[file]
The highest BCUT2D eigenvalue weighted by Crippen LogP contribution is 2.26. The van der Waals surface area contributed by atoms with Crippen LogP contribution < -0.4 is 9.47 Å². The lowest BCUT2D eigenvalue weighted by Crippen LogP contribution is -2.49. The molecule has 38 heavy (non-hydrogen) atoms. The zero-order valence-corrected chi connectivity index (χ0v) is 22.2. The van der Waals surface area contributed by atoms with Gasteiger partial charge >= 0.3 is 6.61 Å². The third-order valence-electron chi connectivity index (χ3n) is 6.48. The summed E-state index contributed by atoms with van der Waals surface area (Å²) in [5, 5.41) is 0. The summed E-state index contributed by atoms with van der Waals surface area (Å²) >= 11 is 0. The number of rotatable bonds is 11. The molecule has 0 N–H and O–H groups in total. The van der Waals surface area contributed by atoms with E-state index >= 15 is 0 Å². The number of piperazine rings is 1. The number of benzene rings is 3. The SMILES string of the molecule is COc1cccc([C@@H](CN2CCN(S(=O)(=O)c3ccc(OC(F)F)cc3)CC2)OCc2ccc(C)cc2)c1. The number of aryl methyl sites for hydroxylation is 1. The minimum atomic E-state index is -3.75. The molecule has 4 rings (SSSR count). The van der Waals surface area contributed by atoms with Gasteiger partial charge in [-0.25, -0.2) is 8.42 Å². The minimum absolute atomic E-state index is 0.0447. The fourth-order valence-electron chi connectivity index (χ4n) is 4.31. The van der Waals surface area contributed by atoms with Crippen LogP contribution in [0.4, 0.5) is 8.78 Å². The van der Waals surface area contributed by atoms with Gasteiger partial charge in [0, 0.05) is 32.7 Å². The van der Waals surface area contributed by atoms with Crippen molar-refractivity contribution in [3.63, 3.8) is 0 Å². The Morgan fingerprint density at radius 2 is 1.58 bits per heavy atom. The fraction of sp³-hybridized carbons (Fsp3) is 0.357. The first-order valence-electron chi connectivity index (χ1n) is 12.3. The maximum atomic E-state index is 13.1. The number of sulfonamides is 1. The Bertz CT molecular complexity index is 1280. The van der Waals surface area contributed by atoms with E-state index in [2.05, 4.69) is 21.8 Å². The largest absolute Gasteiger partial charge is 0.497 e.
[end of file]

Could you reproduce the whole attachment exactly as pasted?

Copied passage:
The highest BCUT2D eigenvalue weighted by Crippen LogP contribution is 2.26. The van der Waals surface area contributed by atoms with Crippen LogP contribution < -0.4 is 9.47 Å². The lowest BCUT2D eigenvalue weighted by Crippen LogP contribution is -2.49. The molecule has 38 heavy (non-hydrogen) atoms. The zero-order valence-corrected chi connectivity index (χ0v) is 22.2. The van der Waals surface area contributed by atoms with Gasteiger partial charge >= 0.3 is 6.61 Å². The third-order valence-electron chi connectivity index (χ3n) is 6.48. The summed E-state index contributed by atoms with van der Waals surface area (Å²) in [5, 5.41) is 0. The summed E-state index contributed by atoms with van der Waals surface area (Å²) >= 11 is 0. The number of rotatable bonds is 11. The molecule has 0 N–H and O–H groups in total. The van der Waals surface area contributed by atoms with E-state index >= 15 is 0 Å². The number of piperazine rings is 1. The number of benzene rings is 3. The SMILES string of the molecule is COc1cccc([C@@H](CN2CCN(S(=O)(=O)c3ccc(OC(F)F)cc3)CC2)OCc2ccc(C)cc2)c1. The number of aryl methyl sites for hydroxylation is 1. The minimum atomic E-state index is -3.75. The molecule has 4 rings (SSSR count). The van der Waals surface area contributed by atoms with Gasteiger partial charge in [-0.25, -0.2) is 8.42 Å². The minimum absolute atomic E-state index is 0.0447. The fourth-order valence-electron chi connectivity index (χ4n) is 4.31. The van der Waals surface area contributed by atoms with Crippen LogP contribution in [0.4, 0.5) is 8.78 Å². The van der Waals surface area contributed by atoms with Gasteiger partial charge in [0, 0.05) is 32.7 Å². The van der Waals surface area contributed by atoms with Crippen molar-refractivity contribution in [3.63, 3.8) is 0 Å². The Morgan fingerprint density at radius 2 is 1.58 bits per heavy atom. The fraction of sp³-hybridized carbons (Fsp3) is 0.357. The first-order valence-electron chi connectivity index (χ1n) is 12.3. The maximum atomic E-state index is 13.1. The number of sulfonamides is 1. The Bertz CT molecular complexity index is 1280. The van der Waals surface area contributed by atoms with E-state index in [2.05, 4.69) is 21.8 Å². The largest absolute Gasteiger partial charge is 0.497 e.